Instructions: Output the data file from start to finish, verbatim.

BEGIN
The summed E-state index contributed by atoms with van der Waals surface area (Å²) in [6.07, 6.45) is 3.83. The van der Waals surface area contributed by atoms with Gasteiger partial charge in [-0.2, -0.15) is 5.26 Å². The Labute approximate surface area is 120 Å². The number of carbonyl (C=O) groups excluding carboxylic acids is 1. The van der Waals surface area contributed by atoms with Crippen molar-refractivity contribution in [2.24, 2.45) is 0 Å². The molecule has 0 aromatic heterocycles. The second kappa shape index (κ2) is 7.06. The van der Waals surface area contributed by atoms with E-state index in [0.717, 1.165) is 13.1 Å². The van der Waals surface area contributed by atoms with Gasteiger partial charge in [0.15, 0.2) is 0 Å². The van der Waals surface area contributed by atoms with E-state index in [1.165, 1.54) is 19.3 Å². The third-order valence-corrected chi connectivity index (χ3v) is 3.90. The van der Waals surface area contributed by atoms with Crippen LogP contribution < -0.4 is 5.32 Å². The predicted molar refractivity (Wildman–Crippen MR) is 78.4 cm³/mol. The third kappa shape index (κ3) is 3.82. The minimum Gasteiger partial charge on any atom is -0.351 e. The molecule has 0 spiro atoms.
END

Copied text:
The summed E-state index contributed by atoms with van der Waals surface area (Å²) in [6.07, 6.45) is 3.83. The van der Waals surface area contributed by atoms with Gasteiger partial charge in [-0.2, -0.15) is 5.26 Å². The Labute approximate surface area is 120 Å². The number of carbonyl (C=O) groups excluding carboxylic acids is 1. The van der Waals surface area contributed by atoms with Crippen molar-refractivity contribution in [2.24, 2.45) is 0 Å². The molecule has 0 aromatic heterocycles. The second kappa shape index (κ2) is 7.06. The van der Waals surface area contributed by atoms with E-state index in [0.717, 1.165) is 13.1 Å². The van der Waals surface area contributed by atoms with Gasteiger partial charge in [0.15, 0.2) is 0 Å². The van der Waals surface area contributed by atoms with E-state index in [1.165, 1.54) is 19.3 Å². The third-order valence-corrected chi connectivity index (χ3v) is 3.90. The van der Waals surface area contributed by atoms with Crippen LogP contribution < -0.4 is 5.32 Å². The predicted molar refractivity (Wildman–Crippen MR) is 78.4 cm³/mol. The third kappa shape index (κ3) is 3.82. The minimum Gasteiger partial charge on any atom is -0.351 e. The molecule has 0 spiro atoms.